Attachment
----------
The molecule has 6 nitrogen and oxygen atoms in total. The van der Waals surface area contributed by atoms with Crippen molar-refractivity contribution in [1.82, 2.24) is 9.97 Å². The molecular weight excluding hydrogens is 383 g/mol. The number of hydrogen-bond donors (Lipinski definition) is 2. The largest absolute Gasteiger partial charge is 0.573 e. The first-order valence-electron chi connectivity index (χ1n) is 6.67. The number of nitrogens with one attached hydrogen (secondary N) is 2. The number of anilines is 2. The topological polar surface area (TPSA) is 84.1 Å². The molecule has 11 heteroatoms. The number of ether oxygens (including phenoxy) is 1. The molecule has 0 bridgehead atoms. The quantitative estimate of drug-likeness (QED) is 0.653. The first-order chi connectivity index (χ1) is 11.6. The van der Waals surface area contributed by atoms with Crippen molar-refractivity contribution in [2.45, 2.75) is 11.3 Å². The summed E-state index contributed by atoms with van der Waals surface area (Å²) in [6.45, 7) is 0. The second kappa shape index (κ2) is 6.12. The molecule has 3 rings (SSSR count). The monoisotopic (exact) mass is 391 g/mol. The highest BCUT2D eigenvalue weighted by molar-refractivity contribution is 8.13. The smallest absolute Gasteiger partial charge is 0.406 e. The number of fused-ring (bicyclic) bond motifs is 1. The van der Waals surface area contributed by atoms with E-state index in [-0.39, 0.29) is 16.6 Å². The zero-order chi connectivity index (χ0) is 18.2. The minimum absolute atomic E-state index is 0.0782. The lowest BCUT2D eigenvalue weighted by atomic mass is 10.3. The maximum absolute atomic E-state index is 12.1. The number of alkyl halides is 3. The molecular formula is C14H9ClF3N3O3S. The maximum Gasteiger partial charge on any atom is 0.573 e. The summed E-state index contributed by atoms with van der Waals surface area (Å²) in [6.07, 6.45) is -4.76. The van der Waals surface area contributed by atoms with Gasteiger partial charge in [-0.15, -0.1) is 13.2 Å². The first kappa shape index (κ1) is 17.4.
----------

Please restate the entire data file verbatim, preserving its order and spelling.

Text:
The molecule has 6 nitrogen and oxygen atoms in total. The van der Waals surface area contributed by atoms with Crippen molar-refractivity contribution in [1.82, 2.24) is 9.97 Å². The molecular weight excluding hydrogens is 383 g/mol. The number of hydrogen-bond donors (Lipinski definition) is 2. The largest absolute Gasteiger partial charge is 0.573 e. The first-order valence-electron chi connectivity index (χ1n) is 6.67. The number of nitrogens with one attached hydrogen (secondary N) is 2. The number of anilines is 2. The topological polar surface area (TPSA) is 84.1 Å². The molecule has 11 heteroatoms. The number of ether oxygens (including phenoxy) is 1. The molecule has 0 bridgehead atoms. The quantitative estimate of drug-likeness (QED) is 0.653. The first-order chi connectivity index (χ1) is 11.6. The van der Waals surface area contributed by atoms with Crippen molar-refractivity contribution in [2.45, 2.75) is 11.3 Å². The summed E-state index contributed by atoms with van der Waals surface area (Å²) in [6.45, 7) is 0. The second kappa shape index (κ2) is 6.12. The molecule has 3 rings (SSSR count). The monoisotopic (exact) mass is 391 g/mol. The highest BCUT2D eigenvalue weighted by molar-refractivity contribution is 8.13. The smallest absolute Gasteiger partial charge is 0.406 e. The number of fused-ring (bicyclic) bond motifs is 1. The van der Waals surface area contributed by atoms with E-state index in [-0.39, 0.29) is 16.6 Å². The zero-order chi connectivity index (χ0) is 18.2. The minimum absolute atomic E-state index is 0.0782. The lowest BCUT2D eigenvalue weighted by atomic mass is 10.3. The maximum absolute atomic E-state index is 12.1. The number of alkyl halides is 3. The molecular formula is C14H9ClF3N3O3S. The maximum Gasteiger partial charge on any atom is 0.573 e. The summed E-state index contributed by atoms with van der Waals surface area (Å²) in [6.07, 6.45) is -4.76. The van der Waals surface area contributed by atoms with Gasteiger partial charge in [-0.15, -0.1) is 13.2 Å². The first kappa shape index (κ1) is 17.4.